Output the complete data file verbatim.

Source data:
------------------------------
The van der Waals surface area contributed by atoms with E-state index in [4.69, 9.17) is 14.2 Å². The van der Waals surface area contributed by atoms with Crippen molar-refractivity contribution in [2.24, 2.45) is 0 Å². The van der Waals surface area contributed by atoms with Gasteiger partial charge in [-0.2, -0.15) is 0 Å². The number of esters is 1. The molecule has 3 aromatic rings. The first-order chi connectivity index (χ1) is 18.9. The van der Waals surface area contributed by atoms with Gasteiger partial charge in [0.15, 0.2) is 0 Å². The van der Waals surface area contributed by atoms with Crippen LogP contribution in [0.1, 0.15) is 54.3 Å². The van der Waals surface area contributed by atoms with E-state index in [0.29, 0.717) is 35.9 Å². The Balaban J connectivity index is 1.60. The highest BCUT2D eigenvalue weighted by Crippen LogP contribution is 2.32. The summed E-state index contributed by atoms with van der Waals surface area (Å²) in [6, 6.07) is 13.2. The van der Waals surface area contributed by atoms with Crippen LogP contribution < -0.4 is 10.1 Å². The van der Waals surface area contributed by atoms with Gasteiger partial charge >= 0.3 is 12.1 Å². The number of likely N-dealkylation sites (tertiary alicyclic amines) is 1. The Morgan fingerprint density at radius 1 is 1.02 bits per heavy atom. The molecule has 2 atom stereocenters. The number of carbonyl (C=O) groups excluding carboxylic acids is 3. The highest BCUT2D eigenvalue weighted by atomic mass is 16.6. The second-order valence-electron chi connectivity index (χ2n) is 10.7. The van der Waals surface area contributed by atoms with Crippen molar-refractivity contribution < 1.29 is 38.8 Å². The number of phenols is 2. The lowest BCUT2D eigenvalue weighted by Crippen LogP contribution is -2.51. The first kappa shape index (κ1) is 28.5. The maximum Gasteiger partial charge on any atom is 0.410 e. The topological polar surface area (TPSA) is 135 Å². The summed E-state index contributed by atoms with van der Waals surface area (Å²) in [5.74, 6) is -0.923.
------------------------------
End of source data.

The van der Waals surface area contributed by atoms with E-state index in [4.69, 9.17) is 14.2 Å². The van der Waals surface area contributed by atoms with Crippen molar-refractivity contribution in [2.24, 2.45) is 0 Å². The van der Waals surface area contributed by atoms with Gasteiger partial charge in [-0.2, -0.15) is 0 Å². The number of esters is 1. The molecule has 3 aromatic rings. The first-order chi connectivity index (χ1) is 18.9. The van der Waals surface area contributed by atoms with Gasteiger partial charge in [0.15, 0.2) is 0 Å². The van der Waals surface area contributed by atoms with Crippen LogP contribution in [0.1, 0.15) is 54.3 Å². The van der Waals surface area contributed by atoms with E-state index in [0.29, 0.717) is 35.9 Å². The Balaban J connectivity index is 1.60. The highest BCUT2D eigenvalue weighted by Crippen LogP contribution is 2.32. The summed E-state index contributed by atoms with van der Waals surface area (Å²) in [6, 6.07) is 13.2. The van der Waals surface area contributed by atoms with Crippen LogP contribution < -0.4 is 10.1 Å². The van der Waals surface area contributed by atoms with Gasteiger partial charge >= 0.3 is 12.1 Å². The number of likely N-dealkylation sites (tertiary alicyclic amines) is 1. The Morgan fingerprint density at radius 1 is 1.02 bits per heavy atom. The molecule has 2 atom stereocenters. The number of carbonyl (C=O) groups excluding carboxylic acids is 3. The highest BCUT2D eigenvalue weighted by atomic mass is 16.6. The second-order valence-electron chi connectivity index (χ2n) is 10.7. The van der Waals surface area contributed by atoms with Crippen molar-refractivity contribution < 1.29 is 38.8 Å². The number of phenols is 2. The lowest BCUT2D eigenvalue weighted by Crippen LogP contribution is -2.51. The first kappa shape index (κ1) is 28.5. The maximum Gasteiger partial charge on any atom is 0.410 e. The topological polar surface area (TPSA) is 135 Å². The summed E-state index contributed by atoms with van der Waals surface area (Å²) in [5.74, 6) is -0.923.